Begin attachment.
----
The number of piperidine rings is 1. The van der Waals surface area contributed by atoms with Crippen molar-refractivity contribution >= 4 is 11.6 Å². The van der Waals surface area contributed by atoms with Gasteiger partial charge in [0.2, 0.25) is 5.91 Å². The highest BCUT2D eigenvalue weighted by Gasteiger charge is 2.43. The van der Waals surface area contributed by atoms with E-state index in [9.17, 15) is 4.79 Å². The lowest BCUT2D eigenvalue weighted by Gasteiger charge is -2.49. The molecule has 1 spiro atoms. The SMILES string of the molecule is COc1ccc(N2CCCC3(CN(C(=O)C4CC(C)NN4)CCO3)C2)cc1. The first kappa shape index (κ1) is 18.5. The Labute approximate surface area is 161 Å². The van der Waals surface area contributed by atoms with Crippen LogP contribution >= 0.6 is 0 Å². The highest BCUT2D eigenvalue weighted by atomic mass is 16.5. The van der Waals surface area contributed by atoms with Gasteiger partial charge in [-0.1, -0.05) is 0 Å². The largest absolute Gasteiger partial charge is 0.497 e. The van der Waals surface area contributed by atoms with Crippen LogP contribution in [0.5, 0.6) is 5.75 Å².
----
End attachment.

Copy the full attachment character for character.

The number of piperidine rings is 1. The van der Waals surface area contributed by atoms with Crippen molar-refractivity contribution >= 4 is 11.6 Å². The van der Waals surface area contributed by atoms with Gasteiger partial charge in [0.2, 0.25) is 5.91 Å². The highest BCUT2D eigenvalue weighted by Gasteiger charge is 2.43. The van der Waals surface area contributed by atoms with E-state index in [9.17, 15) is 4.79 Å². The lowest BCUT2D eigenvalue weighted by Gasteiger charge is -2.49. The molecule has 1 spiro atoms. The SMILES string of the molecule is COc1ccc(N2CCCC3(CN(C(=O)C4CC(C)NN4)CCO3)C2)cc1. The first kappa shape index (κ1) is 18.5. The Labute approximate surface area is 161 Å². The van der Waals surface area contributed by atoms with Crippen LogP contribution >= 0.6 is 0 Å². The highest BCUT2D eigenvalue weighted by atomic mass is 16.5. The van der Waals surface area contributed by atoms with Gasteiger partial charge in [-0.1, -0.05) is 0 Å². The largest absolute Gasteiger partial charge is 0.497 e. The van der Waals surface area contributed by atoms with Crippen LogP contribution in [0.5, 0.6) is 5.75 Å².